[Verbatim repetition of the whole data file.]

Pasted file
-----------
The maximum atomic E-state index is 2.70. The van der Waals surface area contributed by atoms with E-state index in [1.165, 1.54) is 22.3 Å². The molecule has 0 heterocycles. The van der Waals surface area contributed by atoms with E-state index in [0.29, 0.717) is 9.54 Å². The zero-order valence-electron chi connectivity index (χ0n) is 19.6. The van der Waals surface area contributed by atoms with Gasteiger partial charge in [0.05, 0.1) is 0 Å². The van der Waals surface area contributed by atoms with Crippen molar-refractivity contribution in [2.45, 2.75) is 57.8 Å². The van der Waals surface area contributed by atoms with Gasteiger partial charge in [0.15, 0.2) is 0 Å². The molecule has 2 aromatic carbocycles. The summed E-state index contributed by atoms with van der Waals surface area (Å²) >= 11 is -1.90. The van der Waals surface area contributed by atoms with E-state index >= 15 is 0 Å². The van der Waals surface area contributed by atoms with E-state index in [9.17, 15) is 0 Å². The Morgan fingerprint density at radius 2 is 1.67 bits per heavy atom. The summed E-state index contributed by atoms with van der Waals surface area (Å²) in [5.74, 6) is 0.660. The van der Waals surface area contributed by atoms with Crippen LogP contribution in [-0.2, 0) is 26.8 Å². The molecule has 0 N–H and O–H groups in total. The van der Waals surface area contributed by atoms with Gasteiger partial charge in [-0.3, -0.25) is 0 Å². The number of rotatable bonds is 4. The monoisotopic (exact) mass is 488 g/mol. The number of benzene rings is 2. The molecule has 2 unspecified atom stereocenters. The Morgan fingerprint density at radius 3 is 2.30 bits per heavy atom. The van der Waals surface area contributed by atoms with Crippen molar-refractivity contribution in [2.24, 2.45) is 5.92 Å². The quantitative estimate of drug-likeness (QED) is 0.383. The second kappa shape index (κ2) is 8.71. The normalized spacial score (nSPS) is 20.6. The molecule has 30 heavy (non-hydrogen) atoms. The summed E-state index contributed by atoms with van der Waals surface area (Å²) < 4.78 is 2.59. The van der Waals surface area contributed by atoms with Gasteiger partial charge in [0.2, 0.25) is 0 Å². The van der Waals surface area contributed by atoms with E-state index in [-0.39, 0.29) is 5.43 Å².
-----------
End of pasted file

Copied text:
The maximum atomic E-state index is 2.70. The van der Waals surface area contributed by atoms with E-state index in [1.165, 1.54) is 22.3 Å². The molecule has 0 heterocycles. The van der Waals surface area contributed by atoms with E-state index in [0.29, 0.717) is 9.54 Å². The zero-order valence-electron chi connectivity index (χ0n) is 19.6. The van der Waals surface area contributed by atoms with Gasteiger partial charge in [0.05, 0.1) is 0 Å². The van der Waals surface area contributed by atoms with Crippen molar-refractivity contribution in [2.45, 2.75) is 57.8 Å². The van der Waals surface area contributed by atoms with Gasteiger partial charge in [0.15, 0.2) is 0 Å². The molecule has 2 aromatic carbocycles. The summed E-state index contributed by atoms with van der Waals surface area (Å²) >= 11 is -1.90. The van der Waals surface area contributed by atoms with E-state index >= 15 is 0 Å². The van der Waals surface area contributed by atoms with E-state index in [9.17, 15) is 0 Å². The Morgan fingerprint density at radius 2 is 1.67 bits per heavy atom. The summed E-state index contributed by atoms with van der Waals surface area (Å²) in [5.74, 6) is 0.660. The van der Waals surface area contributed by atoms with Crippen LogP contribution in [-0.2, 0) is 26.8 Å². The molecule has 0 N–H and O–H groups in total. The van der Waals surface area contributed by atoms with Gasteiger partial charge in [-0.3, -0.25) is 0 Å². The number of rotatable bonds is 4. The monoisotopic (exact) mass is 488 g/mol. The number of benzene rings is 2. The molecule has 2 unspecified atom stereocenters. The Morgan fingerprint density at radius 3 is 2.30 bits per heavy atom. The van der Waals surface area contributed by atoms with Crippen molar-refractivity contribution in [2.24, 2.45) is 5.92 Å². The quantitative estimate of drug-likeness (QED) is 0.383. The second kappa shape index (κ2) is 8.71. The normalized spacial score (nSPS) is 20.6. The molecule has 30 heavy (non-hydrogen) atoms. The summed E-state index contributed by atoms with van der Waals surface area (Å²) < 4.78 is 2.59. The van der Waals surface area contributed by atoms with Gasteiger partial charge in [0.2, 0.25) is 0 Å². The van der Waals surface area contributed by atoms with E-state index in [-0.39, 0.29) is 5.43 Å².